‘Leaving him to cry is just not my way of doing things: It never has been, and it never will be’.
Words I uttered to my husband at 1.30 this morning after I had been called out of bed- yet again- to find a lost stuffed toy. It has been an ongoing battle to get our youngest to sleep since day one and just when we thought we had mastered the art we seem to have fallen afoul of the ‘Sleeping Companion Conundrum’. Yes, a stuffed toy is a wonderful comfort during the night, but the loss of said stuffed toy results in a panicked sprint to the room to recover it before they fully awake. My son is four now and is more than capable of finding this toy himself but has realised there is a mother on speed dial who will do it for him. And now it has to stop.
Of course, this is where the real fun begins. A seemingly simple problem, but when you start to consider the options of how to deal with it you open up a Pandora’s box of parenting nightmares. This is the process a parent will generally follow:
Step 1: Google
Forever your best friend and worst enemy, Google will instantly present you with the worst-case scenario of your 25 year old child still requiring rocked to sleep every night. After you have gotten over that stunning visual you have to wade through a thousand articles each presenting a different argument with ‘scientific studies’ to back it.
Step 2: Asking Friends
Someone else is bound to have experienced this, you tell yourself, and so you begin to make quiet enquiries to trusted parenting friends. Depending on how good a friend they actually are, some will tell you their little darlings have been immaculate sleepers since day dot, while others will bombard you with advice on how you’re getting it wrong. The better of friends will commiserate the lack of sleep then offer up things that have helped them in the past. The absolute best of friends (and true keepers) will tell you how rubbish it made them feel too, that you’re doing a good job and then organise a night out.
Step 3. Asking Family
Possibly a double-edged sword, once you go down this route there is no coming back. Well-meaning advice will be forthcoming, some of it surprisingly helpful, some a little outdated and some of it, frankly, terrifying. From an age before the internet, parents and grandparents had little access to information beyond dog eared parenting books and what their own parents did. Quite scary for the current generation but also remarkably freeing.
Step 4: Asking the Professionals
If it gets that bad, you may consider asking for help from a Heath Visitor or even a Doctor. For some, this feels like admitting defeat and the worry that the professional will think of you as a less than stellar parent. The results depend entirely on the person you seek out. There are some marvellous, sympathetic, knowledgeable, calming individuals out there but some can also be cold, condescending, judgemental people too. It’s always a gamble.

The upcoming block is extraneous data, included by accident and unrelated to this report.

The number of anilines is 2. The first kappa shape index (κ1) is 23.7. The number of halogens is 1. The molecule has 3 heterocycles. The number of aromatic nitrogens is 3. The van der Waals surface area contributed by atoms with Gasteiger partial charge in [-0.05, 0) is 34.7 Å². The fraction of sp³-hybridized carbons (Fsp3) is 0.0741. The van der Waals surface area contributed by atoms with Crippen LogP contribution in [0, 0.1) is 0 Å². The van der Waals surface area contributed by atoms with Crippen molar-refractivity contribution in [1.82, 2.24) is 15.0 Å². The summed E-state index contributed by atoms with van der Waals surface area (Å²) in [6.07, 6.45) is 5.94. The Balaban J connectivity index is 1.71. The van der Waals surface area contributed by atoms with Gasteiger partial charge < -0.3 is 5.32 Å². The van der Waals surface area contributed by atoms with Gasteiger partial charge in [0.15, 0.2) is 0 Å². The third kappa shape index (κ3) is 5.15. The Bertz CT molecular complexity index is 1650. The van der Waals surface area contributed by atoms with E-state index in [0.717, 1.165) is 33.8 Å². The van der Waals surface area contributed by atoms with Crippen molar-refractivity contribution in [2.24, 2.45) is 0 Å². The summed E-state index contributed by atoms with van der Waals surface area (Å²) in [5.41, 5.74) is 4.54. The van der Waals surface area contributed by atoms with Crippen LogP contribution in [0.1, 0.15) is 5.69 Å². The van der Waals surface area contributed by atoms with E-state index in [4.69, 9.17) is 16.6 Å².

Step 5: Asking Anyone Who Will Listen
We’ve all seen it before (and probably been there too), the wide eyed panicked look of a Mum at toddlers/ soft play/ nursery whose child won’t eat/ sleep/ poop/ walk/ talk/ draw a Picasso like masterpiece. She will bend the ear of anyone who will listen and beseech advice with the desperation of a drowning man. When I was that person, the best advice I ever got was to follow my instincts and THAT is where the real truth lies.
In times gone by, a parent had to make the best with what they had as they had very little other options, but in this day of social media madness we are positively bombarded with comments on our child rearing skills:
‘Studies show children who were allowed to go barefoot are smarter’
‘Kid’s yoghurts: are they actually healthy?’
‘Ignoring a toddler tantrum will damage your child’
‘8 Parenting mistakes you are making’
We are being told we are getting it wrong before we have even started. Who even does these ‘studies’ and more importantly… why??? The headlines are enough to bring any parent out in a sweat and have them instantly questioning their current methods. And I’ve not even touched on the advice from ‘well meaning strangers’ you seem to receive the moment a bump appears. All the articles screaming from every corner of the internet makes us question what is possibly a parent’s most important skill: instinct.
Nobody knows your child better than you and, while you may consult google at 4am to see if sleep deprivation had ever killed anyone, deep down you will know when you are doing the right thing. And, equally, you will also know when you are not. It’s a feeling in your gut, a squirming knot that tells you, it doesn’t matter how many ‘studies’ have been conducted, this is not the path for my child. We need to put more trust in that gut feeling, we need to believe in ourselves as parents.
The reality is, while every child is different, every parent is too. A style that will work for some may not be suitable for others. Ultimately, we must choose what works for us and what we feel comfortable with, it is the only way we will ever sleep (or not sleep, as the case may be) at night.